1. Systems engineering science: Obsolete or Essential?
-- March 6 Tuesday, 10:30-12:00
-Marc Erich Latoschik | University of Würzburg, Germany
-Steven Feiner | Columbia University, USA
-Dieter Schmalsteig | Graz University of Technology, Austria
-Carolina Cruz-Neira | University of Louisiana at Lafayette, USA
The engineering of systems plays a significant role in the exciting field of virtual and augmented reality (VR and AR). Expectations are constantly rising. State-of-the-art VR/AR-applications often depend on multiple simulation aspects, from multimodal input processing and output generation to intelligent behavior of entities or agents. All too often, such diverse aspects define their own set of highly heterogeneous requirements which call for alternative and novel engineering approaches. Fortunately, there are constant advancements in software technology, from system architectures, design patterns, to programming paradigms or even programming languages which can either be applied to, or developed, refined, or put into practice in the VR/AR-domain for mutual benefits. However, despite the importance of such technological advancements, there seems to be a decreased interest in the engineering science over the last years. This panel counters this trend by openly addressing current and future challenges of the science of software engineering and system development in the field of VR and AR, asking:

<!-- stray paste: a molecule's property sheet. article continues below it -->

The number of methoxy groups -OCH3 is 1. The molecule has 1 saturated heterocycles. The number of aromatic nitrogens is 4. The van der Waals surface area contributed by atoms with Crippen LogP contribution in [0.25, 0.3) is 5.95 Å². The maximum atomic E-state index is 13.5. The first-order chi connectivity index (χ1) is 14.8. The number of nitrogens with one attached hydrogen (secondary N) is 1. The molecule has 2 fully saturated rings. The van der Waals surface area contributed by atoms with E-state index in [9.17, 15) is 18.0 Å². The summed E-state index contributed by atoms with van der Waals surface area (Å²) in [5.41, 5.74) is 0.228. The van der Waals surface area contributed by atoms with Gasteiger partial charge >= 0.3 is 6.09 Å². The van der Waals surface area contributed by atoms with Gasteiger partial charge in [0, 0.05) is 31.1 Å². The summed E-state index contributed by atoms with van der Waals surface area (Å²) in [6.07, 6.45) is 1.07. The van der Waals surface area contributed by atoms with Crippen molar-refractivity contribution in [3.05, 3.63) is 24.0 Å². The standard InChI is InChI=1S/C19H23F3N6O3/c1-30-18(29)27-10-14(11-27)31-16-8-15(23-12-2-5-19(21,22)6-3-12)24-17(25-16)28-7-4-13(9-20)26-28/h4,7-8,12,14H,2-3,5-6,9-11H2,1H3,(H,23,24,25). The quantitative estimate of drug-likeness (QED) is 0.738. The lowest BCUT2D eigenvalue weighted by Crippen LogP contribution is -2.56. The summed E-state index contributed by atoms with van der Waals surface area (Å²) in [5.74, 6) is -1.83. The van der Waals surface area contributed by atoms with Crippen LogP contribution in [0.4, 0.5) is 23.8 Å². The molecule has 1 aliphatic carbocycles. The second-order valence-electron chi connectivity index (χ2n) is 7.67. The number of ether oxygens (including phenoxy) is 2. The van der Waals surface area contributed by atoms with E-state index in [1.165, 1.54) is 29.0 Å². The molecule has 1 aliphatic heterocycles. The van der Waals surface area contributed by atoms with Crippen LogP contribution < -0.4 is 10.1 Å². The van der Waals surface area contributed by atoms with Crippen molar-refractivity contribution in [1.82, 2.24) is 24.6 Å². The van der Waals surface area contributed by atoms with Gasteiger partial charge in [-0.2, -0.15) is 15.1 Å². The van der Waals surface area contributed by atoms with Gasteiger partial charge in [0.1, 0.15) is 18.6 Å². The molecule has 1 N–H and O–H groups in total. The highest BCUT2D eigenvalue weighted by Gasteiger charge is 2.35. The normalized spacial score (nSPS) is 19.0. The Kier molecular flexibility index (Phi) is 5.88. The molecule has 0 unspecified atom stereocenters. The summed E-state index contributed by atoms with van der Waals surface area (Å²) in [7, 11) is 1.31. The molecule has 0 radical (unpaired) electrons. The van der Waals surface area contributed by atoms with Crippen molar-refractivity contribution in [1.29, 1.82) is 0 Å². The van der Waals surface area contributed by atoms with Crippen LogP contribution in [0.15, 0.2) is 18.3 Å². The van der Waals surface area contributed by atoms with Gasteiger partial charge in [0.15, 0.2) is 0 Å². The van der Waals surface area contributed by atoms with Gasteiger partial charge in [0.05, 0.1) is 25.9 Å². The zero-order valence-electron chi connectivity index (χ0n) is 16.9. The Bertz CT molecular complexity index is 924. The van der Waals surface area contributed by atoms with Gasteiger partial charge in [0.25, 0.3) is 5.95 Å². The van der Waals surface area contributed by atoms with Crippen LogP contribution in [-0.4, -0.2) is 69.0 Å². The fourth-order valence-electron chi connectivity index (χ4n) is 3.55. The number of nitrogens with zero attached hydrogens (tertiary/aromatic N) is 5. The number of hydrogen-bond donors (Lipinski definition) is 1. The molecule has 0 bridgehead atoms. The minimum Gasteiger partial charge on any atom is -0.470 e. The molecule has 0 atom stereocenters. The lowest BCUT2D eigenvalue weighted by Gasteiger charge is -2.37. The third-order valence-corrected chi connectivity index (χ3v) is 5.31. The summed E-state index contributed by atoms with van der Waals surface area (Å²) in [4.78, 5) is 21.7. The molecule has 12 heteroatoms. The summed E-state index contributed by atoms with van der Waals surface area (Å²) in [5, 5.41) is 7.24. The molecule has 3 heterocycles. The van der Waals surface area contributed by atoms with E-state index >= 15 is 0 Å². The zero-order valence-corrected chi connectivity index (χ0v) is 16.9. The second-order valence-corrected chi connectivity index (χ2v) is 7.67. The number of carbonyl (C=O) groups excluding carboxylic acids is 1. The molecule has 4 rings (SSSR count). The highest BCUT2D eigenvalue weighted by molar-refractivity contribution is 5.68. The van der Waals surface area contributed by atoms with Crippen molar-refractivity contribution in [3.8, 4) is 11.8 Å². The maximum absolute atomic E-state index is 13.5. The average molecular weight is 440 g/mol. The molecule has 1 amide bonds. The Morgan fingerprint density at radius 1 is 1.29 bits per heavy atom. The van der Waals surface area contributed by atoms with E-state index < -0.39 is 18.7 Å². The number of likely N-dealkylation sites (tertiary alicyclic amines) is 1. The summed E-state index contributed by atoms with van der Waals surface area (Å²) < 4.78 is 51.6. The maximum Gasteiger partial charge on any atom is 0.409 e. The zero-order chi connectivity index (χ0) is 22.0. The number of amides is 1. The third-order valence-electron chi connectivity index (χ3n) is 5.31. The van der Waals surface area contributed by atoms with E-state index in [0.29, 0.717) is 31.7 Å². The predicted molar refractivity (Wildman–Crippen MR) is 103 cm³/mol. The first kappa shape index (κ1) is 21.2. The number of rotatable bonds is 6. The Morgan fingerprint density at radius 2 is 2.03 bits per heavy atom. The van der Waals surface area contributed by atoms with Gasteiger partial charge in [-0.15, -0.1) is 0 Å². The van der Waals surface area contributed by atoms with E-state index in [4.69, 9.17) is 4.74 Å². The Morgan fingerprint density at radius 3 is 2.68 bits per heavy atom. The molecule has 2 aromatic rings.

- What is the significance of software engineering and programming developments for our field?
- What are important software engineering and programming developments to take into account?
- How will we integrate the state-of-the-art of the engineering sciences continuously?
- How will we value, i.e., publish, review, and rate technically oriented material?
Marc Erich Latoschik is a Professor of Computer Science at the Julius-Maximilians University of Würzburg where he holds the chair of Human-Computer Interaction. His work on intelligent graphics is interdisciplinary oriented, interconnecting real-time 3D graphics and virtual/augmented environments with Artificial Intelligence and cognitive sciences.
Steven Feiner is a Professor of Computer Science at Columbia University, where he directs the Computer Graphics and User Interfaces Lab. His lab created the first outdoor mobile AR system using a see-through display, and has pioneered experimental applications of AR to fields such as tourism, journalism, maintenance, and construction. He is a member of the CHI Academy and recipient of the UIST Lasting Impact Award and best paper awards at UIST, CHI, ISMAR, and VRST.
Dieter Schmalstieg is head of the Institute for Computer Graphics and Vision at Graz University of Technology, Austria, and director of the Christian Doppler Laboratory for Handheld Augmented Reality. His current research interests are augmented reality, virtual reality, visualization and user interfaces. He received MSc and PhD degrees from Vienna University of Technology, Austria.
Carolina Cruz-Neira is known as the co-inventor of the CAVE and the original developer of the CAVELibs. She spearheaded the open-source VR API movement with the development of VR Juggler and has been an advocate of best practices on how to build and run VR facilities and applications. Carolina is the W. Hansen Hall and Mary Officer Hall/BORSF Endowed Super Chair in Telecommunications in Computer Engineering and the Chief Scientist of LITE at the University of Louisiana at Lafayette.